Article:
To the best of my memory...

The VGT Omnivore's Hundred:

1. Venison
2. Nettle tea

3. Huevos rancheros
4. Steak tartare
5. Crocodile- most recently, at least at The Blue Elephant in London. Ostensibly one of the best Thai restaurants in the world, and easily some of the best food I've ever eaten.
6. Black pudding
7. Cheese fondue
8. Carp

9. Borscht
10. Baba ghanoush- shout out to Hal!
11. Calamari
12. Pho
13. PB&J sandwich
14. Aloo gobi

15. Hot dog from a street cart
16. Epoisses
17. Black truffle
18. Fruit wine made from something other than grapes
19. Steamed pork buns-
great place off Buford Hwy called Chef Liu.
20. Pistachio ice cream
21. Heirloom tomatoes
22. Fresh wild berries
23. Foie gras
24. Rice and beans

25. Brawn, or head cheese
26. Raw Scotch Bonnet pepper
27. Dulce de leche
28. Oysters
29. Baklava
30. Bagna cauda
31. Wasabi peas- Trader Joe's…
32. Clam chowder in a sourdough bowl
33. Salted lassi
34. Sauerkraut
35. Root beer float
36. Cognac
with a fat cigar- does a half count?
37. Clotted cream tea
38. Vodka jelly/Jell-O
39. Gumbo
40. Oxtail
- I remember being jipped on this. It was some kind of like, $7 buffet, except the oxtail, which was an additional $13. I was not amused.
41. Curried goat
42. Whole insects
43. Phaal- sounds delicious
44. Goat's milk
45. Malt whisky from a bottle worth £60/$120 or more
46. Fugu- would like to try
47. Chicken tikka masala
48. Eel
49. Krispy Kreme original glazed doughnut
50. Sea urchin
51. Prickly pear
52. Umeboshi
53. Abalone
54. Paneer
55. McDonald's Big Mac Meal

56. Spaetzle
57. Dirty gin martini
58. Beer above 8% ABV

59. Poutine- this sounds delicious
60. Carob chips
61. S'mores
62. Sweetbreads- would love to try
63. Kaolin
64. Currywurst
65. Durian- Tried, but the smell made me throw up a little before I could get it within mouthreach. I'm counting it as "A for effort."
66. Frogs' legs
67. Beignets, churros, elephant ears or funnel cake- most recently in Belfast, of all places. Some international food exhibition had wonderful churros and crepés. Delicioius!

68. Haggis- are you KIDDING ME?
69. Fried plantain
70. Chitterlings, or andouillette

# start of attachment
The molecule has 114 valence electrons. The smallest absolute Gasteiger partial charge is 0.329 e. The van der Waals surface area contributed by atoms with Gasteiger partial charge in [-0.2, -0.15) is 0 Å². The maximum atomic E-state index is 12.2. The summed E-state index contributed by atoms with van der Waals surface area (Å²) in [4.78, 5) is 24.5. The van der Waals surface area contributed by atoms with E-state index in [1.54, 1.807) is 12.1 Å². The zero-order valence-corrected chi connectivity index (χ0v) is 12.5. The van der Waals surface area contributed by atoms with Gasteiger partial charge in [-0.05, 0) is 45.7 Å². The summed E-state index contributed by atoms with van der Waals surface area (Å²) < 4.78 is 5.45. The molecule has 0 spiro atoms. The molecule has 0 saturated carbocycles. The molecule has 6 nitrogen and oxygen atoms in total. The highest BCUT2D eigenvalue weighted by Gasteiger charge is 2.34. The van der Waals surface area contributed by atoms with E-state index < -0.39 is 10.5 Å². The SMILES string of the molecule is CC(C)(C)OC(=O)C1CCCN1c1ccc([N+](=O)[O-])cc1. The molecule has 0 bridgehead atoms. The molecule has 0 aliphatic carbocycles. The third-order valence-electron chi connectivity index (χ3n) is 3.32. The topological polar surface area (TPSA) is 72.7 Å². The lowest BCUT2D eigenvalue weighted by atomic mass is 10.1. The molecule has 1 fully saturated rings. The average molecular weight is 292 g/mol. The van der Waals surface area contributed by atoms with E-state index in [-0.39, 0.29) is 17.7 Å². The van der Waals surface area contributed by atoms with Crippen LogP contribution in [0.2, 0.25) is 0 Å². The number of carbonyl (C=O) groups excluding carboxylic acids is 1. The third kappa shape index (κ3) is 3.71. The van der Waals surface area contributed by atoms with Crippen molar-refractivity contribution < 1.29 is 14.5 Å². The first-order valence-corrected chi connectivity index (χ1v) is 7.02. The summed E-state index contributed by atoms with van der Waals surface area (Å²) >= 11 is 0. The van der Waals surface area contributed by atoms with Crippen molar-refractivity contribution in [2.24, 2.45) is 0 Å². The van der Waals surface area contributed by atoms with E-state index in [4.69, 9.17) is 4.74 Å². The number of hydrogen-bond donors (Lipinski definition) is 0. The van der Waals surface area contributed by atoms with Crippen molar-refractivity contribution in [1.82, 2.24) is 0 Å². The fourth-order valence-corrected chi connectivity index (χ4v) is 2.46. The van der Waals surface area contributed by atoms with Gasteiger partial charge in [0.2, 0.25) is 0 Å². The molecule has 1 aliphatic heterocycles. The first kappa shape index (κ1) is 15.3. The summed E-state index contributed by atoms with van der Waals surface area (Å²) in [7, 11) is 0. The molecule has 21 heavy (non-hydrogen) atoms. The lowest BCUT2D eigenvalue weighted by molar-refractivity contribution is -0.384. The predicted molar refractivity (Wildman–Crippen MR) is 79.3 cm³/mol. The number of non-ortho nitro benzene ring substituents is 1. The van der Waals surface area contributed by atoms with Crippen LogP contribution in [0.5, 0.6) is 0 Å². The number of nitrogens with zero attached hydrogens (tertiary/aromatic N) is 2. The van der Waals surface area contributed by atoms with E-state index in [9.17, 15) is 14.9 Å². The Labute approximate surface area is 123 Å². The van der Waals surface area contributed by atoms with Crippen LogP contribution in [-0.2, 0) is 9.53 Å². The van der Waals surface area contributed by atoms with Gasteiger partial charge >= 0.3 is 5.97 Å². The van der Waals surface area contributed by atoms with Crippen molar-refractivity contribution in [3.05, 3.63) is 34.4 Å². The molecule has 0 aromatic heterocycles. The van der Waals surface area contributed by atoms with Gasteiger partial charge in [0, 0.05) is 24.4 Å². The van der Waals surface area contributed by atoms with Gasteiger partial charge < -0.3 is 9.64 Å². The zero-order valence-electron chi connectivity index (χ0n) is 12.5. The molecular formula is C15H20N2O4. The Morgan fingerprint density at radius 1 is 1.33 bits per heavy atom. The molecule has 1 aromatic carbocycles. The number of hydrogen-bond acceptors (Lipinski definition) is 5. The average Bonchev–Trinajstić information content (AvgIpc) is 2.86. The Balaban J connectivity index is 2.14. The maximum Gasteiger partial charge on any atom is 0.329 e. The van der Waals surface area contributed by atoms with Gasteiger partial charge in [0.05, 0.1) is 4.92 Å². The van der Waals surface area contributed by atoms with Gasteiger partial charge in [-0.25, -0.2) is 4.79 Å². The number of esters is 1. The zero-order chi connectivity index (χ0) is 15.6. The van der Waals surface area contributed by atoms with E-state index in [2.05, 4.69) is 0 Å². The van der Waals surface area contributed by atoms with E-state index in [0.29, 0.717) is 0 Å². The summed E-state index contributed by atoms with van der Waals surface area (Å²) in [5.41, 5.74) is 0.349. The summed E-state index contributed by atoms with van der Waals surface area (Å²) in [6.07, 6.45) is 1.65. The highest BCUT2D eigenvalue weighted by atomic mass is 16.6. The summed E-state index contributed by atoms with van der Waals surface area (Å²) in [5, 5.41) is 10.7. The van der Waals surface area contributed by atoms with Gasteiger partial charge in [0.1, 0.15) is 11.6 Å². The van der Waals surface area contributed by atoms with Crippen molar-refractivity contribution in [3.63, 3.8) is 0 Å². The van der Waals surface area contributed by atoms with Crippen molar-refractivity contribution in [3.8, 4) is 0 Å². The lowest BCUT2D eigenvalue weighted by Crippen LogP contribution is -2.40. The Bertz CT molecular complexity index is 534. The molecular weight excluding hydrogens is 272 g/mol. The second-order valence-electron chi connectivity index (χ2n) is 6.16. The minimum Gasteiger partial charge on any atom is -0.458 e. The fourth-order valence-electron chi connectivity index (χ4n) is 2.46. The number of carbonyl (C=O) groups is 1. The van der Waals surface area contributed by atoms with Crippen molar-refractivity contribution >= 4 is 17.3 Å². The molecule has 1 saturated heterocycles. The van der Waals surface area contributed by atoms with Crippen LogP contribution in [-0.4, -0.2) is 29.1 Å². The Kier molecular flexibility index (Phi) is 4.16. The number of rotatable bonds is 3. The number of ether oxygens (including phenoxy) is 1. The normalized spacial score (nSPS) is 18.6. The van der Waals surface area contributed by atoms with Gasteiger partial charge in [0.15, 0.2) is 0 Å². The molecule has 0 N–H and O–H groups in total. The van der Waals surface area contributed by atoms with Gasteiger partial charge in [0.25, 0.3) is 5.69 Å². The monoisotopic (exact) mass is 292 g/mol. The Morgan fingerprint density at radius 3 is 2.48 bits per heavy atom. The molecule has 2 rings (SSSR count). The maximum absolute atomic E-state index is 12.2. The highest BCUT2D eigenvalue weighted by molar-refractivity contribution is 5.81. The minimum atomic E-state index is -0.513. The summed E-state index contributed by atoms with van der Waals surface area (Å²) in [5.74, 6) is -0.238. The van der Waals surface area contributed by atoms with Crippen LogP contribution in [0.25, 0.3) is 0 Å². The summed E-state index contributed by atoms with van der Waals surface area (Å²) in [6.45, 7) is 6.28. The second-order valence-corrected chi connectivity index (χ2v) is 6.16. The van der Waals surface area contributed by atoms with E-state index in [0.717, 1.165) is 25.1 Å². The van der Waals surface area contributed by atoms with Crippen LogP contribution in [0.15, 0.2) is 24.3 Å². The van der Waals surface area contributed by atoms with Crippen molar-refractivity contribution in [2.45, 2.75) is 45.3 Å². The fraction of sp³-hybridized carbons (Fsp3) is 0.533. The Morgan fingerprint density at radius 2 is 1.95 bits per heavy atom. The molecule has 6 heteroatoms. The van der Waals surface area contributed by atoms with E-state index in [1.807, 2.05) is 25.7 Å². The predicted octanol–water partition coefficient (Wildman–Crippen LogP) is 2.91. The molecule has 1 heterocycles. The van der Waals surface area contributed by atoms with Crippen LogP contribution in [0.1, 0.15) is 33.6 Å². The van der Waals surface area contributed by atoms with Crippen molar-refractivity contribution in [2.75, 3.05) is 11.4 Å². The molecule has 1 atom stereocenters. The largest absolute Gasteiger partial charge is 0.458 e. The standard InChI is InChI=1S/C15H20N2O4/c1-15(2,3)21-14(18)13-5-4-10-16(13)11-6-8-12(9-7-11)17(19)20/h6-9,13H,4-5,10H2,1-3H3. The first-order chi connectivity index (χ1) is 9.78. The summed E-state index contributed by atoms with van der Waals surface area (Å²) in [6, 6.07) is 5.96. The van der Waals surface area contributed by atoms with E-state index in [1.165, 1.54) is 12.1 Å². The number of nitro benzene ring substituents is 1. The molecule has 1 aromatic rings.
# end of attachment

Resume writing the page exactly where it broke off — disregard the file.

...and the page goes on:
71. Gazpacho
72. Caviar and blini
73. Louche absinthe
74. Gjetost, or brunost
75. Roadkill- I think… there are a few very likely family members responsible for this. I'm counting it.
76. Baijiu
77. Hostess Fruit Pie
78. Snail
79. Lapsang souchong
80. Bellini
81. Tom yum- I also make this very well, I might add...
82. Eggs Benedict
83. Pocky
84. Tasting menu at a three-Michelin-star restaurant¬- I almost cried…. Il Ristorante Pinocchio in Borgomanero, IT and La Capuccina in Cureggio, IT, both about an hour outside Milan.
85. Kobe beef
86. Hare
87. Goulash
88. Flowers

89. Horse
90. Criollo chocolate
91. Spam
92. Soft shell crab
93. Rose harissa
94. Catfish
not impressed AT ALL
95. Mole poblano
96. Bagel and lox
- just about the only breakfast item I can have at J Christopher's if I avoid the cream cheese…
97. Lobster Thermidor
98. Polenta
99. Jamaican Blue Mountain coffee
100. Snake

Total: 64
I love these kinds of things.


This paragraph absolutely thrills me!

I've been studying Inuktitut. I love it, and it's awesome. I'll never learn to speak it, or probably ever meet anyone else that does, but I've been taking notes like a madman. It thrills me to understand/comprehend the following (from Wikipedia):
Ergativity in Inuktitut
Inuktitut marks the subject of a non-specific verb and the object of a specific verb in the same way - the absence of a specific morphological marker - and marks the subject of a specific verb and the object of a non-specific verb with particular morphological elements. This kind of morphosyntactic structure is often called an ergative structure. However, ergativity in its most clearly defined instances is primarily about transitive and intransitive verbs, This dichotomy is not identical to the specific/non-specific verb distinction in Inuktitut, since Inuktitut usage is also concerned with the definiteness of the objects of verb.
Consequently, the application of the notion of ergativty to Inuktitut, and to many other languages, is somewhat controversial. Regardless, by analogy with more conventionally ergative languages, the -up, -k, -it endings described above are often called ergative suffixes which are taken to be indicative of the ergative case, while the -mik, -rnik, -nik endings (see Non-specific verbs - Objects) are called accusative. This usage is often seen in linguistics literature describing Inuktitut, and sometimes in pedagogic literature and dictionaries, but remains a quite foreign vocabulary to most Inuit.



This whole throat-singing thing is fascinating to me. It first started with some feature stuff that Tagaq did for Björk's album Medulla, but she's got her own stuff (an album called Sinaa, for one), and this thing with the Cello is awesome. Look into katajjaq for more info. Really cool stuff.